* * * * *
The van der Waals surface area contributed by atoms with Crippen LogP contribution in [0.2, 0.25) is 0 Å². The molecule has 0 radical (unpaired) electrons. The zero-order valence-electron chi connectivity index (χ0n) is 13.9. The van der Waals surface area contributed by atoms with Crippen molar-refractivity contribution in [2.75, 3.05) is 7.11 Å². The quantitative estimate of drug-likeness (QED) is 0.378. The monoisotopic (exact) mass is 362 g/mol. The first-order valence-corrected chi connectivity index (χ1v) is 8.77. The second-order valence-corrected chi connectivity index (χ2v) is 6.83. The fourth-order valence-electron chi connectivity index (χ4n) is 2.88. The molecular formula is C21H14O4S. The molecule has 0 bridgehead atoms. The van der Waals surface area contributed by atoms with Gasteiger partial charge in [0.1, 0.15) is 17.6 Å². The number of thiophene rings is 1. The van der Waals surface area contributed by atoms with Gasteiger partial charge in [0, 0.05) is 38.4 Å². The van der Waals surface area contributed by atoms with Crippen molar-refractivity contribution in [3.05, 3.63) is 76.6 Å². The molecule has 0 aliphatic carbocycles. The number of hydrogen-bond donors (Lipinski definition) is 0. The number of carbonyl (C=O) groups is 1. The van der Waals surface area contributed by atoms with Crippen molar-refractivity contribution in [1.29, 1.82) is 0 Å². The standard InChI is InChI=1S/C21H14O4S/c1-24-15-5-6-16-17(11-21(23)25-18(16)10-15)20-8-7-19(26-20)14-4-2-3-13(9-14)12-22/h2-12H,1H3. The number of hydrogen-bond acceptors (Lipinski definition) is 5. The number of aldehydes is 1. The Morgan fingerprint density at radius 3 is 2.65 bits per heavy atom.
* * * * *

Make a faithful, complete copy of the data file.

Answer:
The van der Waals surface area contributed by atoms with Crippen LogP contribution in [0.2, 0.25) is 0 Å². The molecule has 0 radical (unpaired) electrons. The zero-order valence-electron chi connectivity index (χ0n) is 13.9. The van der Waals surface area contributed by atoms with Crippen molar-refractivity contribution in [2.75, 3.05) is 7.11 Å². The quantitative estimate of drug-likeness (QED) is 0.378. The monoisotopic (exact) mass is 362 g/mol. The first-order valence-corrected chi connectivity index (χ1v) is 8.77. The second-order valence-corrected chi connectivity index (χ2v) is 6.83. The fourth-order valence-electron chi connectivity index (χ4n) is 2.88. The molecular formula is C21H14O4S. The molecule has 0 bridgehead atoms. The van der Waals surface area contributed by atoms with Gasteiger partial charge in [0.1, 0.15) is 17.6 Å². The number of thiophene rings is 1. The van der Waals surface area contributed by atoms with Gasteiger partial charge in [0, 0.05) is 38.4 Å². The van der Waals surface area contributed by atoms with Crippen molar-refractivity contribution in [3.05, 3.63) is 76.6 Å². The molecule has 0 aliphatic carbocycles. The number of hydrogen-bond donors (Lipinski definition) is 0. The number of carbonyl (C=O) groups is 1. The van der Waals surface area contributed by atoms with Crippen molar-refractivity contribution in [1.29, 1.82) is 0 Å². The standard InChI is InChI=1S/C21H14O4S/c1-24-15-5-6-16-17(11-21(23)25-18(16)10-15)20-8-7-19(26-20)14-4-2-3-13(9-14)12-22/h2-12H,1H3. The number of hydrogen-bond acceptors (Lipinski definition) is 5. The number of aldehydes is 1. The Morgan fingerprint density at radius 3 is 2.65 bits per heavy atom.